“this drowned world lies beneath a skin,
of moving water, as within ;
The glassy surface of their frown
The ladies’ grieving passions drown
And can be seen to ebb and flow
In Crimson as the currents go”
Christabel LaMotte, The Drowned City in Possession by A.S.Byatt
“Dare we talk about art and social modelling?”
(Roy Ascott, 1967)
“But what matters most is the aspiration to live in balance with nature, “walk lightly on the land”, treat the earth as a mother”
(from Ecotopia, Ernest Callenbach, 1975)
In contemporary ecological discourse, early systems theory is often invoked as a panacea for our world’s debilitating conditions – an inclusivity that sees our species as a part of an equation governing all of life helps us realize that harm we inflict on our environment ultimately washes back on our shores. But we know these systems are much more complex, and in most cases, chaotic.
One area where these most poignantly combine is in the plight of the ecological refugee – a nascent term to describe migrants fleeing their homes due to the effects of climate change; where governmental policies on migration entangle with economic and social apprehensions. Poetically, this is also where the proverbial struggle between nature and culture is enacted; where utopian ideologies of Eden conflate with the veracity of such notions as home, distance and belonging. For those afflicted, the balance (and unbalance) between nature and ideology is most pronounced, most deeply felt, and unfortunately, also the most unnoticed.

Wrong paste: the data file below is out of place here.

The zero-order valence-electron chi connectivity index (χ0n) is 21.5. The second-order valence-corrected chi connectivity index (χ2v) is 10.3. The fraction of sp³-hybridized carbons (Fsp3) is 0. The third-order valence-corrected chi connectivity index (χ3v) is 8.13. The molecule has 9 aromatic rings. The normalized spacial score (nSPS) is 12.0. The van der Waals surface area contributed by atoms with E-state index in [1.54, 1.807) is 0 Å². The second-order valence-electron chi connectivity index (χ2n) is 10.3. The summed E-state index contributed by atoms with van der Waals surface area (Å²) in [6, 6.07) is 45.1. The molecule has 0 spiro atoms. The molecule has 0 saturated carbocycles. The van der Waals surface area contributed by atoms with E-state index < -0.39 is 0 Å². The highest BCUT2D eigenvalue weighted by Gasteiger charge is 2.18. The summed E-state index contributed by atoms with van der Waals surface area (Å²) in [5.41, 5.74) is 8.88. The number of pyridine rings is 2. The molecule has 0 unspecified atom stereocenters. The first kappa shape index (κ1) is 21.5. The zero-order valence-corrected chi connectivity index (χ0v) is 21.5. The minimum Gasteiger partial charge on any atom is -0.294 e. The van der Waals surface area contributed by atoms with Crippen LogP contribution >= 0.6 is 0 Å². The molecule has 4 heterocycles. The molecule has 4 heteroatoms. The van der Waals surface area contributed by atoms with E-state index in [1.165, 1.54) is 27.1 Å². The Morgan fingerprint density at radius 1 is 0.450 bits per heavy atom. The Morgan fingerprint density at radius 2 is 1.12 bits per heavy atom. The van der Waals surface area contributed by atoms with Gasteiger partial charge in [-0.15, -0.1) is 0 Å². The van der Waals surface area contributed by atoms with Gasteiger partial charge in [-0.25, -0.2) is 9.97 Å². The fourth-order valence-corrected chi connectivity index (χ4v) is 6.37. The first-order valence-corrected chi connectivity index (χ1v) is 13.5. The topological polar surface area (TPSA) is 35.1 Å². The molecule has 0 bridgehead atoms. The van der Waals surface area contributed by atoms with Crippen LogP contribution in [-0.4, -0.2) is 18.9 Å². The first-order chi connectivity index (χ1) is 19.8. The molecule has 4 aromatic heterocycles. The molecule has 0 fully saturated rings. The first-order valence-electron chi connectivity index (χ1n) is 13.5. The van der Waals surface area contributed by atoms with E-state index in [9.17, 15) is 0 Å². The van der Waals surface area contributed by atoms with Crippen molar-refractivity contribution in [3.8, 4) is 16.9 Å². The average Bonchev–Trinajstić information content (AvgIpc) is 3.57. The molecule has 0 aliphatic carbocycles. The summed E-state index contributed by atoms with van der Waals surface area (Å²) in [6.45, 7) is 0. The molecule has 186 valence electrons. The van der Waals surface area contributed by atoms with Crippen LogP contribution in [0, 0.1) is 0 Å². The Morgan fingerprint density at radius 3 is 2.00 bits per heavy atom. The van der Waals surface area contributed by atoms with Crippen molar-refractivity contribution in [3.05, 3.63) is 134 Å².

Awash is a project that use data science and social media to create metaphors for the behaviour of natural elements– the aim of which to merge what is natural and environmental with a sensitivity to ongoing social conditions that are tenuous and in need of representation, and in a format which we consider to be daily, quotidian and perhaps most effective.
This project extends the archetype of journeying and discovery to imaginary Ecotopias. Inspired by the writings of Ernest Callenbach, these imaginary cities are created through the ebb and flow of social media data. It also draws attention to an increasing use of social media to mitigate and in many cases, aid disaster relief efforts.
Searching for twitter feeds directly related to floods, tsunamis and other site-specific irregularities in tidal and coastal conditions, the project generates a digital tide based on the intensity and content of the data that becomes the impetus for a multi-channel audio installation. The audio installation alternates between a database of audio recordings of coastal activity and simulated submersion.
Physical Components (Proposed)
[Soundscape prototype of tidal action]
The soundscape is constructed through a 6 channel speaker setup. A synthesized tide soundscape is created that flows through the gallery space (from one end to the other)
A screen displays the aggregation of the Twitter feeds into a 3D geometric shape (as seen in the following video) and separate smaller screens (between 3-5) line the wall of the installation space, displaying a live feed of the twitter broadcast.
A gravel pit sculpture is also proposed that references the washed up remains of a city. Users are invited to step on the gravel and walk around on it, adding their footsteps to the sounds in the gallery space. The size of the pit will be designed when spatial allocations can be confirmed.